The NASA launch in Virginia on Sunday, May 9 may provide a brief light show of the eastern part of the United States, including Michigan.
It was originally scheduled to start on Saturday, but the launch was postponed due to strong winds.
Get Started ❗ The rocket launch that sounds tonight has been postponed until 8:03 pm on Sunday, May 9th. Launching has been postponed due to high altitude air not being within the limits required for safe launch. The launch window for Sunday will run until 8:43 p.m.
– NASA Wallops (ASNASA_Wallops) May 9, 2021
Launched from NASA’s Wallops Airport in Virginia, it aims to explore energy transport in space using NASA’s subatomic sound rocket, which could provide a brief light show for residents of the eastern United States and Bermuda.
The work was scheduled for Saturday, May 8, with a 40-minute launch window before 8:02 p.m. Backup release dates run until May 16th. This release is visible in most parts of eastern America from the Atlantic coast to the Mississippi River, weather permitting. (It’s very cloudy in Detroit today)
A four-stage Black Brand XII rocket will be used to cover the release of barium vapor, creating two green-violet clouds that are visible for about 30 seconds. Barium vapor is not harmful to the environment or public health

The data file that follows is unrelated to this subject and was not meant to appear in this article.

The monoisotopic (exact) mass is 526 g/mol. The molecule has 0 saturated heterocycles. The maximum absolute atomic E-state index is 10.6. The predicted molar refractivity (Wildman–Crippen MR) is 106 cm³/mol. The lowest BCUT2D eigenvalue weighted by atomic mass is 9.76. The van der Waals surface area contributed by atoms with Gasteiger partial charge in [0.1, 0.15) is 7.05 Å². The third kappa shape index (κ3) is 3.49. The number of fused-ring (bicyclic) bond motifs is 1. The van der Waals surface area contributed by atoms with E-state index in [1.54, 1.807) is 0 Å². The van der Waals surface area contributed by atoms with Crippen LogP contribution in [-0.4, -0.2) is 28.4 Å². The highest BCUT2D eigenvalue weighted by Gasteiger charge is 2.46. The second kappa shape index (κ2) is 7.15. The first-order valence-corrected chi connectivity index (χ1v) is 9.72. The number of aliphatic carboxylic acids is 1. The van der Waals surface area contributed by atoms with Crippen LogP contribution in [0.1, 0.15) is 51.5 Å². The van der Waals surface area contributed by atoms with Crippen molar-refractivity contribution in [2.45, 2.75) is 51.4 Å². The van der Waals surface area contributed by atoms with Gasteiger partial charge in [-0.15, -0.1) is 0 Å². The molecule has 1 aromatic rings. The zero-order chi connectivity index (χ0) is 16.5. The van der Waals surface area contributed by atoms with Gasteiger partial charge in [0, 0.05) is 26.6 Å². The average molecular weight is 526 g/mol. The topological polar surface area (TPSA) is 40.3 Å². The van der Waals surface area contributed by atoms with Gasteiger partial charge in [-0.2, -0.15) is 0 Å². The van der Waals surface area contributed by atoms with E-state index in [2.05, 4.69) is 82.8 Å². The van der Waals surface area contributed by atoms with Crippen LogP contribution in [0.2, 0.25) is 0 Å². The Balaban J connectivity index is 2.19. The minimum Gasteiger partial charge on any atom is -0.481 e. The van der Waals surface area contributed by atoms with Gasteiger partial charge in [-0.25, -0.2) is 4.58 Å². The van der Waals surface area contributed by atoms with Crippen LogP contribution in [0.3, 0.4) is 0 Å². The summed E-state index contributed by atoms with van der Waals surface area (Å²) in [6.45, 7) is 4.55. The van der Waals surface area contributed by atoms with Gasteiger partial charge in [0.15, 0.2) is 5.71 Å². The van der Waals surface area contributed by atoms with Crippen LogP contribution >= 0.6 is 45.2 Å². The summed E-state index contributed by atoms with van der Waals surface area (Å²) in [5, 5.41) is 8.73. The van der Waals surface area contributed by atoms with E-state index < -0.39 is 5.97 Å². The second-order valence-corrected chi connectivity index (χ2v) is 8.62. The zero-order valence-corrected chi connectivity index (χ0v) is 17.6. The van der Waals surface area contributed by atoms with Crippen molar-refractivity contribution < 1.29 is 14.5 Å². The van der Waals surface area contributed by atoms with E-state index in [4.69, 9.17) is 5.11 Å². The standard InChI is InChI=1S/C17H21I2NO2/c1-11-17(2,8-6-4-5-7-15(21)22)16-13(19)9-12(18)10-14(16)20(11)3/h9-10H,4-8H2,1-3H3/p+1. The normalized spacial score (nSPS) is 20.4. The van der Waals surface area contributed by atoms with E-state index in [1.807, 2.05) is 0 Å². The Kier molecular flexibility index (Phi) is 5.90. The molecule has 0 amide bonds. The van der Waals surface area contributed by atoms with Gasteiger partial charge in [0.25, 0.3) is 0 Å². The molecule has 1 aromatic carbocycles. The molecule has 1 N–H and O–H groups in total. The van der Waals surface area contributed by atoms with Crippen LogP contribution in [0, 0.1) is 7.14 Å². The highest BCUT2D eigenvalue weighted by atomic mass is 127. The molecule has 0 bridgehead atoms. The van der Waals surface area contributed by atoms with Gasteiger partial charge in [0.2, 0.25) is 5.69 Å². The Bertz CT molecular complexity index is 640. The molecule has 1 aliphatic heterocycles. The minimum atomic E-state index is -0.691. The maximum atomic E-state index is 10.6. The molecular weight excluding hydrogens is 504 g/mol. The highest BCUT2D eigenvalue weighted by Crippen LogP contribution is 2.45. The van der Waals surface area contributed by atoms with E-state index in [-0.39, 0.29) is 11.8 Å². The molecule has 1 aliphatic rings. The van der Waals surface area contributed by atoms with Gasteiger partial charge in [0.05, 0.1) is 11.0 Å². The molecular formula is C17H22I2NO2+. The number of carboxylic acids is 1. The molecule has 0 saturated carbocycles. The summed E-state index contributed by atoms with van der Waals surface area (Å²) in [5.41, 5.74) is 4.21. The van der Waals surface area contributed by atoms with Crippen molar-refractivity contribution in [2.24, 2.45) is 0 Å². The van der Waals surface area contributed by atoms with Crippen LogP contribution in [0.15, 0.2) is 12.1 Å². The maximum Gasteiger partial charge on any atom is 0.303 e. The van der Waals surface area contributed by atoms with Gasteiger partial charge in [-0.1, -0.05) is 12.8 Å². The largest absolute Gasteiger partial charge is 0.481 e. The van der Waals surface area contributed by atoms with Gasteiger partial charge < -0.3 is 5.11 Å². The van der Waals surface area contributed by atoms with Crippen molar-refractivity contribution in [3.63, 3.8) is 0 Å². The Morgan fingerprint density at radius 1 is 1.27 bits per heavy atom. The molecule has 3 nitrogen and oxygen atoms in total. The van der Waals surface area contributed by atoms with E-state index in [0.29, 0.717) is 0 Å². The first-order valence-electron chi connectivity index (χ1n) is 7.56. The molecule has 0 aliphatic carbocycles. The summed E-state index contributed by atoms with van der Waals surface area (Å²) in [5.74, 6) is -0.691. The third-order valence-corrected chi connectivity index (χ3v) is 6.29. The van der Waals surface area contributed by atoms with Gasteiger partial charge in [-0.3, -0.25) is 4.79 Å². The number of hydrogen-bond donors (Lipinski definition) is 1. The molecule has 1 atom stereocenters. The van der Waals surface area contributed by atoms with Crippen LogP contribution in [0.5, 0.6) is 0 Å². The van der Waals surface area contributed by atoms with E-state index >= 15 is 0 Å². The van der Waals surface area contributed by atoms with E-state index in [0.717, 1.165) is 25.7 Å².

This task is called the Kinetic Scale Energy and Speed Transportation Experiment, or Kinet-X, Designed to study a very basic problem in space plasmas, i.e., how energy and velocity are carried between different parts of a magnetically connected space?
At an altitude of about 217-249 miles and 540-560 miles in the Atlantic Ocean it will release steam from the Wallops and about 9 minutes 30 seconds to 10 minutes after launching north of Bermuda.
As soon as the vapor is released, the spherical clouds are a mixture of green and violet, but that phase lasts only about 30 seconds as the ionized component of the cloud propagates. Vapor clouds quickly ionize and acquire a violet color after exposure to sunlight.
The ionized part of the cloud binds to the magnetic field lines and propagates parallel to the field lines, but not perpendicular to it. At latitudes in the mid-Atlantic, the field lines are inclined approximately 45 degrees to the horizontal, so violet clouds look like narrow tracks rather than elongated clouds in the oblique orientation. Because the motion of the neutral part of the clouds is not controlled by magnetic field lines, they spread very quickly and become much thinner to the naked eye than ionized elements.
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